The (electroacoustic) work itself can no longer considered as independent of the space in which it is to be performed. In composing Let x = (2014-) for the ICO and hemisphere, for example, many of the compositional decision made in those sections of the work for the ICO alone were based on achieving results that may not be achievable in other spaces. (I hope I get the chance to find out!) When combining the ICO with the hemisphere this was not the case as the latter masks the acoustic response of the IEM Cube space, making such sections or passages more readily transposable to other spaces. One of the really exciting things about working with the ICO is that you are required to closely tune in to the interaction sound, space and movement, and often encounter results that are quite unexpected as the room response enacts spatial behaviours that could not be anticipated from the topology and morphology of source material projected from the ICO. The room itself is revealed as a sonic object integral to the work as a whole and this raises the very question of what it is to compose spatially.

When one uses the ICO to orchestrate space, or more accurately to orchestrate perceived relationships between sound and space (sound and space being interdependent), one is orchestrating for a specific space, creating a relatively high (but far from total) degree of site-specificity. In moving a work from one space to another, the piece needs then to be spatially recomposed in order to work in a new acoustic context. This is entirely possible, as Sharma wonderfully demonstrated in his Signale portrait concert (11 Nov 2104) in the György-Ligeti-Saal in MUMUTH, which featured works not originally composed for this space. The question arises though: what kind of work, using the ICO and focused on sound-space orchestration, is more readily adapted for effective outcomes in different spaces, and indeed are all spaces suitable for the ICO and such application? (I hope to return to this topic in a later post, including the ways in which the ICO can be used in sound installation work, as it has been by Martin Rumori.)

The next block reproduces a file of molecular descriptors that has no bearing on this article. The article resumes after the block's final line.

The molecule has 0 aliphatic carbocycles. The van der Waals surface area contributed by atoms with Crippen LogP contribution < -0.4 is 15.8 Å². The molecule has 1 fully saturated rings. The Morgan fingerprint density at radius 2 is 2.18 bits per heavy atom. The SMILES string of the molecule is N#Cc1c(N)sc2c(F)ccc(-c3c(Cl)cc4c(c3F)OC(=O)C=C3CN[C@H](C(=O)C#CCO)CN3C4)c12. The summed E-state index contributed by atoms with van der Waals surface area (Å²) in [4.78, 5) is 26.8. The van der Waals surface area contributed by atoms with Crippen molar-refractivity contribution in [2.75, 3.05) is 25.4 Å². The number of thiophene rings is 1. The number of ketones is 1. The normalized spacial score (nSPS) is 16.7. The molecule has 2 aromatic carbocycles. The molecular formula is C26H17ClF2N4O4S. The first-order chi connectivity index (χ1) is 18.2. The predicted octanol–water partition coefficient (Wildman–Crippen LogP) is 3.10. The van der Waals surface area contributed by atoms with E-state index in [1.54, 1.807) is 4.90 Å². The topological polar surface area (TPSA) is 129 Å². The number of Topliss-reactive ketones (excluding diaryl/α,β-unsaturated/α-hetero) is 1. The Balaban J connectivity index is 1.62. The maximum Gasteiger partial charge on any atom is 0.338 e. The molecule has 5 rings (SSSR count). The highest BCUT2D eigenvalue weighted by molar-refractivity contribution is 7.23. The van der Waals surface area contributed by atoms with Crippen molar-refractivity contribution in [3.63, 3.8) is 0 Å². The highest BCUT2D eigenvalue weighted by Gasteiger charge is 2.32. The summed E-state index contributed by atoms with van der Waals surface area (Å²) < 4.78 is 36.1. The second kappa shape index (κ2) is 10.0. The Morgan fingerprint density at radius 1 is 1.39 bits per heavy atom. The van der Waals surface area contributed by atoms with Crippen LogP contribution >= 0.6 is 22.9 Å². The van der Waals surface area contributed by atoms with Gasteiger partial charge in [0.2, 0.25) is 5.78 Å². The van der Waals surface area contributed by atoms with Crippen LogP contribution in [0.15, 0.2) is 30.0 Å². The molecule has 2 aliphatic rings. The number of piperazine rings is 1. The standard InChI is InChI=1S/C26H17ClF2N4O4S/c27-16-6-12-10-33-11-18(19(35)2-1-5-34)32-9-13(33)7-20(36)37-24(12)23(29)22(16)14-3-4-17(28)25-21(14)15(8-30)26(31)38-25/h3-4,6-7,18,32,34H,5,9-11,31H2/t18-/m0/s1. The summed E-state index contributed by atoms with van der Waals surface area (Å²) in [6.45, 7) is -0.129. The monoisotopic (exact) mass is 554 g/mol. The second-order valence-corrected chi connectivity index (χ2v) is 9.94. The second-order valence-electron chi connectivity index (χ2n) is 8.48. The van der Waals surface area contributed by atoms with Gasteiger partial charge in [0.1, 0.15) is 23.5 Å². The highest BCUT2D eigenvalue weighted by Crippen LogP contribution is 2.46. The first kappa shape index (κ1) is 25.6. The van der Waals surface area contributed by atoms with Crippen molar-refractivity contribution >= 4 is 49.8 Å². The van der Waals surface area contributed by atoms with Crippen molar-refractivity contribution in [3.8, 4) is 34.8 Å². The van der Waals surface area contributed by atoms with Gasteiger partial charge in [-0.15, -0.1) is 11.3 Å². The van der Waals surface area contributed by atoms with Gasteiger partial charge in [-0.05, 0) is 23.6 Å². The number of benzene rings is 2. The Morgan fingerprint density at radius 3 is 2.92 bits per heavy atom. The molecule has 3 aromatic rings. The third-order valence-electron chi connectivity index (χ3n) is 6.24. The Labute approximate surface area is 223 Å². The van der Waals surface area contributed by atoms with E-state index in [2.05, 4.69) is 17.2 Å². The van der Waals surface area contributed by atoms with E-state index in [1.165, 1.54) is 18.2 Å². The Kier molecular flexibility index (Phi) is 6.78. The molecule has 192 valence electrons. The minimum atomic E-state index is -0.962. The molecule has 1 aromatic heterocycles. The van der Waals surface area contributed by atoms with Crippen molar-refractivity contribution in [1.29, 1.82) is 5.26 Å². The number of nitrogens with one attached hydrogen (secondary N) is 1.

The ICO, despite its unique affordances, is characterised by a number of limitations. That these are noticeable is due to recognition of what the ICO is as a musical object, rather than a response to the false expectation that the ICO is some kind of super-loudspeaker, possessed of sonic superpowers. In fact, such limitations should lead one to consider the ICO as an instrument which, as is the case in effective use of any instrument, needs to be used in ways that exploit its strengths and are not compromised by its shortcomings (don’t ask a trumpet to do the rapid passage work of a flute, for example). Due to the driver size (16.5cm), the frequency response of the ICO is reduced below around 150Hz and the power of each individual speaker is also limited. These limitations can be overcome by coupling loudspeakers to create greater loudness and improve bass response (the typical solution is to feed low-pass signal below 150Hz to all 20 loudspeakers). However, these solutions have acoustic-spatial implications. Bass material, even in low-mid range, is clearly non-directional when an omni-source is created (as just described), which decouples this frequency range from directional beam-forming producing occasionally quite unusual spatial effects (which Sharma has exploited). Similarly, beam-forming is compromised when loudspeakers are coupled to increase loudness as the signal is spread over a larger area. Moreover, the icosahedron that houses the 20 loudspeakers is itself something of a resonating chamber which, although far from functioning like a resonator in a traditional instrument, has its own acoustic colour.